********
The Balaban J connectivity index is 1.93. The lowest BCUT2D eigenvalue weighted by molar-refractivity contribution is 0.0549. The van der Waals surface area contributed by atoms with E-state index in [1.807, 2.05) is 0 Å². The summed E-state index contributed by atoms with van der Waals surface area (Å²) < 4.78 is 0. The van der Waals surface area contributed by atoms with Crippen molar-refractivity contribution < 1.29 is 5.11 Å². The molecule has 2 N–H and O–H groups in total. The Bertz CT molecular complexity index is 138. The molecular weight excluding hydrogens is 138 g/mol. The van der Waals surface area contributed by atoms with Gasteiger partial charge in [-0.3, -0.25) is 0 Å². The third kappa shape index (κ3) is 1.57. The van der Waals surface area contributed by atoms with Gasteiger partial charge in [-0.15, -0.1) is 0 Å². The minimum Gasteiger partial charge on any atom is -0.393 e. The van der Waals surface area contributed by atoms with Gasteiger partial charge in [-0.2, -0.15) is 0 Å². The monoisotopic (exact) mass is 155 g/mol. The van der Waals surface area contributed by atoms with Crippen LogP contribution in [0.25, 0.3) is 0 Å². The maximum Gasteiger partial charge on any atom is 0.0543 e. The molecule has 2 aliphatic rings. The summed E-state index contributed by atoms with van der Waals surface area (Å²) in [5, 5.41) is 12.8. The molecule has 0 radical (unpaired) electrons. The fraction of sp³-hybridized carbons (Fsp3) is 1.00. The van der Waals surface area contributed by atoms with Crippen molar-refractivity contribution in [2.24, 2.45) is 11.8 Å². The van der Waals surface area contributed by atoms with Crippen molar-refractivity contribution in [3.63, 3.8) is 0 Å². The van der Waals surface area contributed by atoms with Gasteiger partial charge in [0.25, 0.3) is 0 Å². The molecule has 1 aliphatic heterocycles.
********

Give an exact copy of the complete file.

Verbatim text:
The Balaban J connectivity index is 1.93. The lowest BCUT2D eigenvalue weighted by molar-refractivity contribution is 0.0549. The van der Waals surface area contributed by atoms with E-state index in [1.807, 2.05) is 0 Å². The summed E-state index contributed by atoms with van der Waals surface area (Å²) < 4.78 is 0. The van der Waals surface area contributed by atoms with Crippen molar-refractivity contribution < 1.29 is 5.11 Å². The molecule has 2 N–H and O–H groups in total. The Bertz CT molecular complexity index is 138. The molecular weight excluding hydrogens is 138 g/mol. The van der Waals surface area contributed by atoms with Gasteiger partial charge in [-0.3, -0.25) is 0 Å². The third kappa shape index (κ3) is 1.57. The van der Waals surface area contributed by atoms with Gasteiger partial charge in [-0.15, -0.1) is 0 Å². The minimum Gasteiger partial charge on any atom is -0.393 e. The van der Waals surface area contributed by atoms with Gasteiger partial charge in [-0.2, -0.15) is 0 Å². The monoisotopic (exact) mass is 155 g/mol. The van der Waals surface area contributed by atoms with Crippen LogP contribution in [0.25, 0.3) is 0 Å². The maximum Gasteiger partial charge on any atom is 0.0543 e. The molecule has 2 aliphatic rings. The summed E-state index contributed by atoms with van der Waals surface area (Å²) in [5, 5.41) is 12.8. The molecule has 0 radical (unpaired) electrons. The fraction of sp³-hybridized carbons (Fsp3) is 1.00. The van der Waals surface area contributed by atoms with Crippen molar-refractivity contribution in [2.24, 2.45) is 11.8 Å². The van der Waals surface area contributed by atoms with Crippen molar-refractivity contribution in [3.63, 3.8) is 0 Å². The van der Waals surface area contributed by atoms with Gasteiger partial charge in [0.25, 0.3) is 0 Å². The molecule has 1 aliphatic heterocycles.